At the park itself, too, maps and signage should be designed with accessibility in mind, including features like braille, large-print text and audio recordings. Guided tours and other recreational programming should also be planned in a way that caters to different abilities. For instance, parks can make it easier to rent wheelchairs.
3. Make sure people with disabilities are at the center of planning efforts
Enhancing accessibility in public lands requires collaboration among many stakeholders: government agencies, park officials, policymakers, disability advocacy organizations and people with disabilities.
Centering people with disabilities extends to the way park agencies train their staff in disability awareness and etiquette, which includes communication techniques, understanding diverse needs and encouraging visitors to be respectful to create a welcoming environment for all. They should also organize events, workshops and awareness campaigns to highlight the importance of accessibility and inclusion in outdoor spaces.
Above all, we must prioritize the voices of those individuals who live with a disability. They need to be part of decision-making processes and their input should be considered when making accessibility improvements or developing programs or recreational activities. After all, who knows better than they do on what changes need to be made? We can create outdoor spaces that truly meet their needs when we truly value their perspectives.
4. Raise awareness and promote inclusion for everyone
It’s not just about developing ramps and better park maps. We also need to transform outdoors culture and combat more subtle forms of ableism. For instance, media about sports and outdoor recreation should reflect a fuller array of bodies and abilities. Despite positive steps like the Paralympics shown on TV and other media, people with disabilities simply aren't a prominent part of the narrative about who gets to enjoy the outdoors, potentially discouraging those who might otherwise give it a try.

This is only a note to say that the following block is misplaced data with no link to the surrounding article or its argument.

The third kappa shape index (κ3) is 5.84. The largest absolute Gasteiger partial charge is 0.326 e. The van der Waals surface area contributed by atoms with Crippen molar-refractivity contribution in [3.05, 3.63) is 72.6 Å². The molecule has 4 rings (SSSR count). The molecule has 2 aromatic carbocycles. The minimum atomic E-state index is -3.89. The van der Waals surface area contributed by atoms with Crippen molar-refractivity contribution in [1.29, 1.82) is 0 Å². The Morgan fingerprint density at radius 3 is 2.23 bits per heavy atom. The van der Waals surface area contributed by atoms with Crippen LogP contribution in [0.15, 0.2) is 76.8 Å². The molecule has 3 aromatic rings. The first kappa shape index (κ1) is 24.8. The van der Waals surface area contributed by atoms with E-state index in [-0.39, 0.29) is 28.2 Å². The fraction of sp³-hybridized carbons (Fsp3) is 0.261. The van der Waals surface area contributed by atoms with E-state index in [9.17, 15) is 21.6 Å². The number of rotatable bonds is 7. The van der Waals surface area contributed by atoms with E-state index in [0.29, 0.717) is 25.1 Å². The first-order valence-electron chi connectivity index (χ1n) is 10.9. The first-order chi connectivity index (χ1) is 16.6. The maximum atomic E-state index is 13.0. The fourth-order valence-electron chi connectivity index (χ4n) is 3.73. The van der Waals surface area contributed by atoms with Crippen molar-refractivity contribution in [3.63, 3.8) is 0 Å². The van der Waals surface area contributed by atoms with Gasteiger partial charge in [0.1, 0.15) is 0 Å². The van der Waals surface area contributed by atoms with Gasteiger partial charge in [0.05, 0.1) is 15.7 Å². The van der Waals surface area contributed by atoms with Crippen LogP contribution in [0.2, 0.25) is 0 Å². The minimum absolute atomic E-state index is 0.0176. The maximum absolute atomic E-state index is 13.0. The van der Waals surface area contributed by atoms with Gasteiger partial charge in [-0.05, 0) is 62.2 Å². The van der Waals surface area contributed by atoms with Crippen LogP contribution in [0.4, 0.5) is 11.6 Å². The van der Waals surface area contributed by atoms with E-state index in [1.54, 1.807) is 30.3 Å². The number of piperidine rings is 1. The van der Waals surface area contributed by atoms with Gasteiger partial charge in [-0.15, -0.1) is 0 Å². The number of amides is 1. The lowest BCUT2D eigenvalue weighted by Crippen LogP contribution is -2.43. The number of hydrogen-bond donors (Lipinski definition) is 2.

That’s not to say people with disabilities should be shoehorned into outdoor recreation media all over the place. The disability community shouldn’t be treated as merely a vehicle for “inspiring” people or made an uncomfortable focus of others’ attention.
We should be considering how we act in our personal relationships, too. When you’re talking with friends about doing a five-mile hike over rocky terrain, be aware that it’s not an “easy” activity for everyone and you shouldn’t discuss it as though it is.
5. Tell the stories of the disability community
Public lands should depict a more holistic and truthful U.S. history by incorporating more stories from and about the disability community. Increasing national parks, monuments and historic sites dedicated to preserving and interpreting these stories is crucial. These spaces should highlight the struggles, successes and contributions of people with disabilities, not only honoring them but also educating visitors about their challenges and progress.
Some examples of commemorated disability history include Maryland's Catoctin Mountain Park, where Camp Greentop has hosted children with disabilities since the 1930s. Harriet Tubman—who survived a brutal assault by a slave owner and endured a lasting disability marked by lifelong seizures and narcoleptic episodes—is celebrated across sites like New York's Harriet Tubman National Historical Park and Maryland's Harriet Tubman Underground Railroad National Historical Park. The depiction of President Franklin D. Roosevelt in a wheelchair at the FDR Memorial also represents a significant milestone, concluding a six-year campaign led by disability advocates aiming to portray the 32nd president as he truly lived.
By amplifying the voices of the disability community in these public spaces, we are working towards a more inclusive society that values empathy, understanding and the importance of diversity.